Are you one of those people who always catch a cold when they’ve been on a long flight? It’s well documented that airplane cabins are an excellent place for the cold virus to live. But why is this and what can you do to combat the effects of germs?
Many people believe that you’re more likely to catch a cold on flights because of the re-circulated cabin air. However, this isn’t actually true. Fresh air is constantly being drawn into the cabin. As this is pressurised and then cooled down before passing through filters, most of the germs are removed. Air is also released through vents so it doesn’t remain in the cabin for the whole flight.
But if it’s not the re-circulated air that’s to blame, why do you catch colds after flights? A study in the Journal of Environmental Health Research found that the most likely causes were the close proximity of other people, shared air and the low humidity within cabins. At high altitudes the humidity inside reduces, which causes your natural mucus defences within your nose and throat to dry up. According to Gareth Hampson from online pharmacy Clear Chemist, planes are excellent breeding grounds for germs. “Germs can live for up to three hours on surfaces such as arm-rests, tables and seats. As your body’s natural defences are reduced, it becomes easier to catch a cold.”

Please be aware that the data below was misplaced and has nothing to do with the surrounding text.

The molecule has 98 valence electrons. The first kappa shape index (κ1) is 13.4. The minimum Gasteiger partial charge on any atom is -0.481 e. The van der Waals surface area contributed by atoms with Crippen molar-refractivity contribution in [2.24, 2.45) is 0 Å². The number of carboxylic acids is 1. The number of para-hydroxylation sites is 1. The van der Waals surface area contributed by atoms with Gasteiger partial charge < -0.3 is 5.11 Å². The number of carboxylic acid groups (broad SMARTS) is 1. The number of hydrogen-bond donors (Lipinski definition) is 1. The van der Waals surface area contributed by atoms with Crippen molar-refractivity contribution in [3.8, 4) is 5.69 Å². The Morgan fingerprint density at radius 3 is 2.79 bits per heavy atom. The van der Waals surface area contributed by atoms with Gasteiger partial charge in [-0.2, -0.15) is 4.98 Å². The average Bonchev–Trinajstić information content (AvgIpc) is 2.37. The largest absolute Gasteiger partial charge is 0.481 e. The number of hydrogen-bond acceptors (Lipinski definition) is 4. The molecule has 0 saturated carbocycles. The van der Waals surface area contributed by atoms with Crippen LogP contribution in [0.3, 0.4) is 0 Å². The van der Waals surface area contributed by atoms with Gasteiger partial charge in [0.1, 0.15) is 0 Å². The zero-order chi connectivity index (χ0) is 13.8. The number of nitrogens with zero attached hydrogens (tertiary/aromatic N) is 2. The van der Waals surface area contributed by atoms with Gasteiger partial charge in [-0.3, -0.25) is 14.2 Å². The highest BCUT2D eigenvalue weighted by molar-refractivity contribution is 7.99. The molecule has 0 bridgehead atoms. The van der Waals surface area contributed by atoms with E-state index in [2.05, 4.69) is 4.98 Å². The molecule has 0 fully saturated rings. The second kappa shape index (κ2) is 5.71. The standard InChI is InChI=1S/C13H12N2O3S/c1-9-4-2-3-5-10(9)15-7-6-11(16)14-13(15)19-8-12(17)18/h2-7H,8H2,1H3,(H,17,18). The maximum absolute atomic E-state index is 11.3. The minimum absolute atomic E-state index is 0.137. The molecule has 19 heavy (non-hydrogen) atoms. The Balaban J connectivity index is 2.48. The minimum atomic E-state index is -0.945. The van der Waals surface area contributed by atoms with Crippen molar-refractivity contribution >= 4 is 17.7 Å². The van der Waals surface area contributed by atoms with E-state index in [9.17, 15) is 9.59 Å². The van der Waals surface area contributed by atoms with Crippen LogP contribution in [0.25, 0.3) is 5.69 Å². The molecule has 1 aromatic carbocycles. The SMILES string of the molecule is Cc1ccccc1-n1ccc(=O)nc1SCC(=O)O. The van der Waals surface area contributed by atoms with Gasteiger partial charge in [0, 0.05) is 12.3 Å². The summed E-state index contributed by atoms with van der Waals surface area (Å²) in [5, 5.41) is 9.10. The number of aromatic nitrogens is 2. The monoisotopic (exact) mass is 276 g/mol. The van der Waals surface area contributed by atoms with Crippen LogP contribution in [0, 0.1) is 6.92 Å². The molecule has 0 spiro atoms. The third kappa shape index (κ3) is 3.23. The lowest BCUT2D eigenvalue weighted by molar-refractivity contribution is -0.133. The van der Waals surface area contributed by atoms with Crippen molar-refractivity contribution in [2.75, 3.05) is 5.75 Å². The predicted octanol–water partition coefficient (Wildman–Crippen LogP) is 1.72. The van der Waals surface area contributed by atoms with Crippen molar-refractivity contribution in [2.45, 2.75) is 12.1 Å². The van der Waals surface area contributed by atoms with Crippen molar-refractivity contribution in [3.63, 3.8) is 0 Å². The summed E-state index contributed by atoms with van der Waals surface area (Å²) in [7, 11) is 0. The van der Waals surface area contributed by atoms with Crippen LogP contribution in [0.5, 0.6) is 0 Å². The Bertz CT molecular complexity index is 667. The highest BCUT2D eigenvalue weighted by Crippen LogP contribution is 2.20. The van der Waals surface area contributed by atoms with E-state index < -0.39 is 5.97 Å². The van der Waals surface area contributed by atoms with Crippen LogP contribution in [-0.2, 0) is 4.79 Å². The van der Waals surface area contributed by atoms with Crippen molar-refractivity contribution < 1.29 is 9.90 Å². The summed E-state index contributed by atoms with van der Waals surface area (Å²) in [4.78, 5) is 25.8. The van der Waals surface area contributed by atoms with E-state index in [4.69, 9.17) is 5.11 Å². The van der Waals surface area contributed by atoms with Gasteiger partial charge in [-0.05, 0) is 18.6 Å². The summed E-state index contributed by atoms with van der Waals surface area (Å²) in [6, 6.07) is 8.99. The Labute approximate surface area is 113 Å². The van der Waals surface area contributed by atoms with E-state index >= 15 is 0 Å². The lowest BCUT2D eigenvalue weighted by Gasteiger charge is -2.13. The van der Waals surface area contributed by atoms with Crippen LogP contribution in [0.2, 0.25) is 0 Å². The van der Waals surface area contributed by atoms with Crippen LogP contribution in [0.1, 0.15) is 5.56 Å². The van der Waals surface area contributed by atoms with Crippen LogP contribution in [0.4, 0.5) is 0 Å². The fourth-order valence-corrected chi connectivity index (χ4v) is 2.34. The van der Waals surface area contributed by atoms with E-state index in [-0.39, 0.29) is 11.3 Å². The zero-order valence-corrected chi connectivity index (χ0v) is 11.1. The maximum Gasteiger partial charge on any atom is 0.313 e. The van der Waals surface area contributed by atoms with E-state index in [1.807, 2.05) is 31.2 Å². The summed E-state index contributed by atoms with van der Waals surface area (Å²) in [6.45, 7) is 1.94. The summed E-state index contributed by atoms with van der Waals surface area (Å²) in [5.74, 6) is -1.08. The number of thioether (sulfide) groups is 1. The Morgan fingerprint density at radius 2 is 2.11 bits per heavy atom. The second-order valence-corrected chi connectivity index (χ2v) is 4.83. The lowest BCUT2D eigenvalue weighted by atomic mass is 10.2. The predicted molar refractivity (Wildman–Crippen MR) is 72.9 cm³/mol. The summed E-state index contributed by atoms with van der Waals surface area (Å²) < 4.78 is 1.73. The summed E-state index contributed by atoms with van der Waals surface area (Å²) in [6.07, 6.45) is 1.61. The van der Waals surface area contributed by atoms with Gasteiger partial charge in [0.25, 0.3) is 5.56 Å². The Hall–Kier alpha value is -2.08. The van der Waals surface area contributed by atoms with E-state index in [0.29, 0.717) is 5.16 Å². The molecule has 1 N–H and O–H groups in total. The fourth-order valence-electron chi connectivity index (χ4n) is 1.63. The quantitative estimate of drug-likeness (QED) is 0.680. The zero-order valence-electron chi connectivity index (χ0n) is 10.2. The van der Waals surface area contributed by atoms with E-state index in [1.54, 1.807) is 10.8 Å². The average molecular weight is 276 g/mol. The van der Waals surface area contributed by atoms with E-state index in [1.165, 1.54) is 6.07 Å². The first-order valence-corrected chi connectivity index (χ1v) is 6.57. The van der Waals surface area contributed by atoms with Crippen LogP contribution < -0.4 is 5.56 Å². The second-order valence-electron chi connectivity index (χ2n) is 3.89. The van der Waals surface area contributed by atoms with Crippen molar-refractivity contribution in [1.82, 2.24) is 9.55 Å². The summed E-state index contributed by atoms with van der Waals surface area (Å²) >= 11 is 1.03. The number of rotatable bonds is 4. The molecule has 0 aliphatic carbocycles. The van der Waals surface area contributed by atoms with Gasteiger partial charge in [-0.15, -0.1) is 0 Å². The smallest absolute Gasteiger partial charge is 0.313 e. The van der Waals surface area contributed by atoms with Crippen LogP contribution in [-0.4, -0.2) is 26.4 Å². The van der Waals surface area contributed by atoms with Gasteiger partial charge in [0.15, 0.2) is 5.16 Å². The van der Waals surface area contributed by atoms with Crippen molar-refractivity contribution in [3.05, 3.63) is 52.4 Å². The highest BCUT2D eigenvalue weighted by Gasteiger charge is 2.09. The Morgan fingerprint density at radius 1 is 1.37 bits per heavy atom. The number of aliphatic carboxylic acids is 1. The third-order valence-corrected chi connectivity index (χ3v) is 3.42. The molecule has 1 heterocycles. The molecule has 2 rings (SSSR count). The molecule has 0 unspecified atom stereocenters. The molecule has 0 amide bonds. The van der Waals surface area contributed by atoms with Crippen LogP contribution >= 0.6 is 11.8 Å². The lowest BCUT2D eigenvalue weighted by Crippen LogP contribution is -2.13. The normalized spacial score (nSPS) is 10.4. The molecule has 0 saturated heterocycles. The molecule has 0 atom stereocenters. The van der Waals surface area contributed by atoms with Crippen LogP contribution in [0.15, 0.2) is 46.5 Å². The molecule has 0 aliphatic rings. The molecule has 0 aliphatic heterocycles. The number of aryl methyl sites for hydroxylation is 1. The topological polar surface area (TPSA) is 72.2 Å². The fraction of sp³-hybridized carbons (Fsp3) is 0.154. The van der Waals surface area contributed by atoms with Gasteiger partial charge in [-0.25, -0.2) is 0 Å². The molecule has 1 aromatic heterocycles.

Most people can’t avoid travelling on planes, so how can you limit your chances of becoming ill? One of the best ways of keeping your body healthy is to drink plenty of water. Not only will this keep you hydrated, but it also prevents your defence systems from drying up as quickly. Make sure you drink small amounts regularly, both before and during the flight and avoid caffeine and alcoholic drinks.
Hopefully, next time you’re on a flight you’ll be more aware of the germs and how you can avoid getting ill, so you’ll arrive at your destination fit and healthy.